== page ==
Private investment needed in Arctic fishery


The catastrophic collapse of the northern cod was an unmitigated disaster for thousands of fishermen and fish-plant workers throughout the Atlantic provinces.

However, the disappearance of cod and other fish species gave Arctic shrimp a new lease on life — literally.

Since there are fewer cod around to eat them, northern shrimp have enjoyed a population explosion.

As we all know, this population explosion has given fishing interests a lot of valuable new quota to fight over. Between 1996 and 1998, the Department of Fisheries and Oceans boosted the total allowable catch for shrimp from 37,000 tonnes to 87,000 tonnes. The total shrimp quota is still going up. And since shrimp, depending on market demand, are worth at least $4,000 to $4,500 a tonne, all that new shrimp is worth a lot of money to those who catch, process and sell it to seafood-hungry southern customers.

At the same time, the settlement of the Nunavut land claims agreement and the creation of Nunavut has given Inuit powerful new tools that they’re now using to demand a fair share of the total allowable catch for shrimp, and other species, in Davis Strait and other offshore areas.

The “adjacency” principle, which recognizes that fishermen from a province or territory should get most of the quota for species harvested in waters right next to them, is acknowledged in Article 15 of the Nunavut land claims agreement.

Predictably, the Nunavut government is likely to use that principle in an impending lawsuit against the federal government, prompted by a recent announcement by Robert Thibault, the federal minister of fisheries and oceans, that gave only 51 per cent of the latest Davis Strait quota increase to Nunavut interests.

But is that the only action that Nunavut, and other eastern Arctic players in northern Quebec and Labrador can take to ensure that Inuit benefit fairly from shrimp and other stocks adjacent to their lands?

No, it’s not. In 1995, the Department of Fisheries and Oceans did a study on the shrimp fishery. The study found that Inuit development corporations were making less money from their quota than they could be making. Those companies are the Qikiqtaaluk Corp., Makivik Corp., and the Labrador Inuit Association. The three companies hold several shrimp fishing licences, which they operate through a variety of licence sharing arrangements between each other and some other partners.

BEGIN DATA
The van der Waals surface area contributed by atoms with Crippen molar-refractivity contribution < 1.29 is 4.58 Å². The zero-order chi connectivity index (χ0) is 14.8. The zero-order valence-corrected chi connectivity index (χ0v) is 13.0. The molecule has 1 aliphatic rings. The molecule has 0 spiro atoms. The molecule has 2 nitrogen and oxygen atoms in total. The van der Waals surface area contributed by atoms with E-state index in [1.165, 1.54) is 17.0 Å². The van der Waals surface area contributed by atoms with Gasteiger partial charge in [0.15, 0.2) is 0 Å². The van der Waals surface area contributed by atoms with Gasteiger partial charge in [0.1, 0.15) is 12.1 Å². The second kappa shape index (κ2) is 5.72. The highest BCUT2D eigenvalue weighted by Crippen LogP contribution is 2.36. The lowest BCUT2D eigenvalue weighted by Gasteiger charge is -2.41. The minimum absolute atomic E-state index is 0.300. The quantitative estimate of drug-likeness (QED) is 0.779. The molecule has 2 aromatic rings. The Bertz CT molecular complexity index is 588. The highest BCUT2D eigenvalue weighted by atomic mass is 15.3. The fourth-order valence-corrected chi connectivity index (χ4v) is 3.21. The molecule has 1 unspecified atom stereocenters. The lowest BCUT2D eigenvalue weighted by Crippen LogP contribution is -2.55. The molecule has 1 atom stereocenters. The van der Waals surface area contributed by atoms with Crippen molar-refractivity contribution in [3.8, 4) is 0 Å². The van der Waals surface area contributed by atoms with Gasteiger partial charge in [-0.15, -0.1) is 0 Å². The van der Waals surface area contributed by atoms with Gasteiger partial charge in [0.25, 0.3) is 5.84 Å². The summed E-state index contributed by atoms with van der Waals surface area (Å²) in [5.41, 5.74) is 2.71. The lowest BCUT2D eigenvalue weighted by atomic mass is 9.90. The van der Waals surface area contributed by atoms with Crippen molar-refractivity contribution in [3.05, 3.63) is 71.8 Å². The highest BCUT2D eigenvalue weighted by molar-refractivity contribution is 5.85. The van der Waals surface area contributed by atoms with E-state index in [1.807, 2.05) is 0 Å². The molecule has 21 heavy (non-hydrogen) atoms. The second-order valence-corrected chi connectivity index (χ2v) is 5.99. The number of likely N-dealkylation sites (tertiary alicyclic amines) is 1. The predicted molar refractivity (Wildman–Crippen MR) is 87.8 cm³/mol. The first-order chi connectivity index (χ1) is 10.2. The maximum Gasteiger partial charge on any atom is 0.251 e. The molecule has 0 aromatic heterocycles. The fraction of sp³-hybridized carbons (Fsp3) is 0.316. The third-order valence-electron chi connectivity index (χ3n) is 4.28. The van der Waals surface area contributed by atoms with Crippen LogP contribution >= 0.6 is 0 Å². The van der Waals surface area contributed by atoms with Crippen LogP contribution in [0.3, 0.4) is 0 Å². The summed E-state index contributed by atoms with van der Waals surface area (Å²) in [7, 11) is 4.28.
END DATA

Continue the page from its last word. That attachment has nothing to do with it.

The reason? It’s because none chose to invest in a trawler.

Instead, the development corporations have chosen to rent their licences out to southern companies like Clearwater, Farocan, and Ocean Prawn, which actually fish the areas licenced to Inuit. In exchange, the big maritime seafood processors pay flat royalty fees to the development corporations and agree to hire and train Inuit workers for their boats.

Up to 25 per cent of the crews serving on southern-owned trawlers fishing on Inuit licences have been made up of Inuit workers, who can earn more than $50,000 or more for just a few months of intensive work at sea.

But Inuit development corporations have made no real long-term investments in the shrimp fishery, and have made less money out of it than they could have. According to the study, they were “prepared to accept lower revenues in exchange for positions on vessels,” even though a licence and a half could provide enough revenue to finance a new $25-million, 65-foot trawler.

This weakens Nunavut’s case for a greater share of shrimp quota. It’s the southern interests that first made the risky investments in trawlers and processing equipment, and that actually developed the Arctic fishery. That gives them a strong argument they can use to justify getting more quota for themselves in the future.

So if the collectively owned development corporations aren’t able or willing to make risky investments in Inuit-owned vessels, then the Nunavut government should encourage private entrepreneurs to do the job instead.

One firm, Arctic Harvesters Inc. of Nova Scotia, is seeking an Inuit partner, or partners, to take a 51 per cent controlling interest in the company. Since Arctic Harvesters operates a 285-foot factory freezer trawler, this could turn out to be a way of creating an Inuit-owned fishing vessel one day.

Another firm has also stepped forward, Jencor Fisheries of Iqaluit, a private, 100-per-cent Inuit-owned fishing company. Jencor says its mission is to show that it’s viable for Nunavummiut to own and operate their own fishing vessel. Their dream is to one day see a fishing vessel that is captained and crewed entirely by Inuit.

This is the kind of enterprise that the Nunavut government should support aggressively. Private, individual investment by entrepreneurs who risk their own money may be the quickest way of buying a bigger Inuit stake in shrimp and other fisheries. JB

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